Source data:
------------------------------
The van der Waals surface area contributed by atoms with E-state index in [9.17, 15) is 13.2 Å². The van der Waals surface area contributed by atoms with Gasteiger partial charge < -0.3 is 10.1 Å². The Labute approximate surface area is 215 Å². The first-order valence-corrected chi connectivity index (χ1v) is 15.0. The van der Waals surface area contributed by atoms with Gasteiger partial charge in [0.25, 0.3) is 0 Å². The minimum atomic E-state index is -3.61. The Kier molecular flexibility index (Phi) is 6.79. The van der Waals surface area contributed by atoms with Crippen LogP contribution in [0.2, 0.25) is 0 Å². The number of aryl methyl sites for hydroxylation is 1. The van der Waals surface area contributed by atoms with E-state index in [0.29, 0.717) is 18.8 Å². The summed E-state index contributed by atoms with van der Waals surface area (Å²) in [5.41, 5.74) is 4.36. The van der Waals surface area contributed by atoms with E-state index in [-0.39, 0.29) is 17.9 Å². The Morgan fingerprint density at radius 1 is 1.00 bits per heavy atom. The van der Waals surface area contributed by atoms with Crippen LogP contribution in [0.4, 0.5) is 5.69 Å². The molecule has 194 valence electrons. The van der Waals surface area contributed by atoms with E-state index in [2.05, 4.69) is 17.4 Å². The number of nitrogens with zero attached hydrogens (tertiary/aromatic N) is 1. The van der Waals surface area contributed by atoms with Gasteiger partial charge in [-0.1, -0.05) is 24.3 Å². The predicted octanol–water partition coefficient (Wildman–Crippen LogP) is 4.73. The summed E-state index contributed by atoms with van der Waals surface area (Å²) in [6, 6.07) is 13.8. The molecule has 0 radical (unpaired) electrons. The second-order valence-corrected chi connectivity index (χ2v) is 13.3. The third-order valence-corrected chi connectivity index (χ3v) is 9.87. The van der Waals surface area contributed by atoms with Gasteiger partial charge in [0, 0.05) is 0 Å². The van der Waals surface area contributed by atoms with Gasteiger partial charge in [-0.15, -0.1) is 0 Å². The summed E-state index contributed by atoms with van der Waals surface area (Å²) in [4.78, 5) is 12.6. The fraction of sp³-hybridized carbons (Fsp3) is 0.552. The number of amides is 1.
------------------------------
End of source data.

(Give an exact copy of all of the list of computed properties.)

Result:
The van der Waals surface area contributed by atoms with E-state index in [9.17, 15) is 13.2 Å². The van der Waals surface area contributed by atoms with Gasteiger partial charge < -0.3 is 10.1 Å². The Labute approximate surface area is 215 Å². The first-order valence-corrected chi connectivity index (χ1v) is 15.0. The van der Waals surface area contributed by atoms with Gasteiger partial charge in [0.25, 0.3) is 0 Å². The minimum atomic E-state index is -3.61. The Kier molecular flexibility index (Phi) is 6.79. The van der Waals surface area contributed by atoms with Crippen LogP contribution in [0.2, 0.25) is 0 Å². The number of aryl methyl sites for hydroxylation is 1. The van der Waals surface area contributed by atoms with E-state index in [0.29, 0.717) is 18.8 Å². The summed E-state index contributed by atoms with van der Waals surface area (Å²) in [5.41, 5.74) is 4.36. The van der Waals surface area contributed by atoms with E-state index in [-0.39, 0.29) is 17.9 Å². The Morgan fingerprint density at radius 1 is 1.00 bits per heavy atom. The van der Waals surface area contributed by atoms with Crippen LogP contribution in [0.4, 0.5) is 5.69 Å². The molecule has 194 valence electrons. The van der Waals surface area contributed by atoms with E-state index in [2.05, 4.69) is 17.4 Å². The number of nitrogens with zero attached hydrogens (tertiary/aromatic N) is 1. The van der Waals surface area contributed by atoms with Gasteiger partial charge in [-0.1, -0.05) is 24.3 Å². The predicted octanol–water partition coefficient (Wildman–Crippen LogP) is 4.73. The summed E-state index contributed by atoms with van der Waals surface area (Å²) in [6, 6.07) is 13.8. The molecule has 0 radical (unpaired) electrons. The second-order valence-corrected chi connectivity index (χ2v) is 13.3. The third-order valence-corrected chi connectivity index (χ3v) is 9.87. The van der Waals surface area contributed by atoms with Gasteiger partial charge in [0, 0.05) is 0 Å². The van der Waals surface area contributed by atoms with Gasteiger partial charge in [-0.15, -0.1) is 0 Å². The summed E-state index contributed by atoms with van der Waals surface area (Å²) in [4.78, 5) is 12.6. The fraction of sp³-hybridized carbons (Fsp3) is 0.552. The number of amides is 1.